Both Affirm and Afterpay offer alternative financing options to consumers who wish to make a purchase in installments. At the time of purchase, shoppers choose them as installment options, and then apply for financing. Affirm is recognized as an industry leader with an innovative approach to making credit approval decisions using both a soft check of the borrower’s credit score and factors such as machine learning and the borrower’s social media activity to return an approval within seconds. For that reason, it is able to offer a higher approval rate than industry averages, i.e, 67% versus ~50%. Affirm only affects the borrower’s credit if payments are late, in which case it charges late fees of 1.5% and reports the delinquency to credit bureaus. It charges interest rates between 10% and 30% depending on its agreement with merchants.
Afterpay concentrates on the millennial shopper segment and is typically used for lower order values than other installment providers. While Affirm is available within the U.S only, Afterpay can also be used in Australia, Belgium, Netherlands, New Zealand, and the U.K. After the shopper applies and is approved for credit, a purchase is broken into four equal installments payable every two weeks. Instead of interest, Afterpay charges an $8.00 initial fee and an $8.00 fee for each payment.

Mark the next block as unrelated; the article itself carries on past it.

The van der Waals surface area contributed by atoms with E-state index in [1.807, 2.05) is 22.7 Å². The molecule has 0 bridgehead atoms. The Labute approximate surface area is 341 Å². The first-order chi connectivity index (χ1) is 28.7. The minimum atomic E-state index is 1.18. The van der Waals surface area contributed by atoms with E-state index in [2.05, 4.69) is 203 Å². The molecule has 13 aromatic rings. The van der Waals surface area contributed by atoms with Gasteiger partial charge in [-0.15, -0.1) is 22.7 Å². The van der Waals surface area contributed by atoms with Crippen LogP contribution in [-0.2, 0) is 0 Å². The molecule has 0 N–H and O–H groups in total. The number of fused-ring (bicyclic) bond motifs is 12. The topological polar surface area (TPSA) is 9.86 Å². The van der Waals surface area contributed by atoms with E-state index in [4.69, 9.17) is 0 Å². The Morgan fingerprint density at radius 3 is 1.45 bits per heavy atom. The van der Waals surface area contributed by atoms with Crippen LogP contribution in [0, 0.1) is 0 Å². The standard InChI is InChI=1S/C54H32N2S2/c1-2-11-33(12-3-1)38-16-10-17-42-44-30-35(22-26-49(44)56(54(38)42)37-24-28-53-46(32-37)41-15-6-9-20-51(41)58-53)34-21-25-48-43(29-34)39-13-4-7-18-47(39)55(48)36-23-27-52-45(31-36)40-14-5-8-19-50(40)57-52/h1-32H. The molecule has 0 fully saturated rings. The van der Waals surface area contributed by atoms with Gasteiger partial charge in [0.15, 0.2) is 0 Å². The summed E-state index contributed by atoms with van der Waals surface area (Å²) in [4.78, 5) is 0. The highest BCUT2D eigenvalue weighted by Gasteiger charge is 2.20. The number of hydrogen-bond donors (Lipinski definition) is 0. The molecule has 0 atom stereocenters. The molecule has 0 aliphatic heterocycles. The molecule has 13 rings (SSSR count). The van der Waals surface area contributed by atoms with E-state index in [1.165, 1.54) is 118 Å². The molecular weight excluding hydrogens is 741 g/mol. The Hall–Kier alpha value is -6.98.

Affirm and Afterpay deliver comparable improvements to sales conversion, in the 20% range. As an offering that targets lower order values to begin with, Afterpay provides a lower boost to Average Order Value (20% – 30% compared to 87%). In addition, Affirm offers greater flexibility to merchants in customizing rates, number of installments, and other options. Because both ask the shopper to apply for additional credit, they do not allow shoppers to accumulate credit card points or other premiums; they both potentially increase the risk that shoppers will overextend their credit.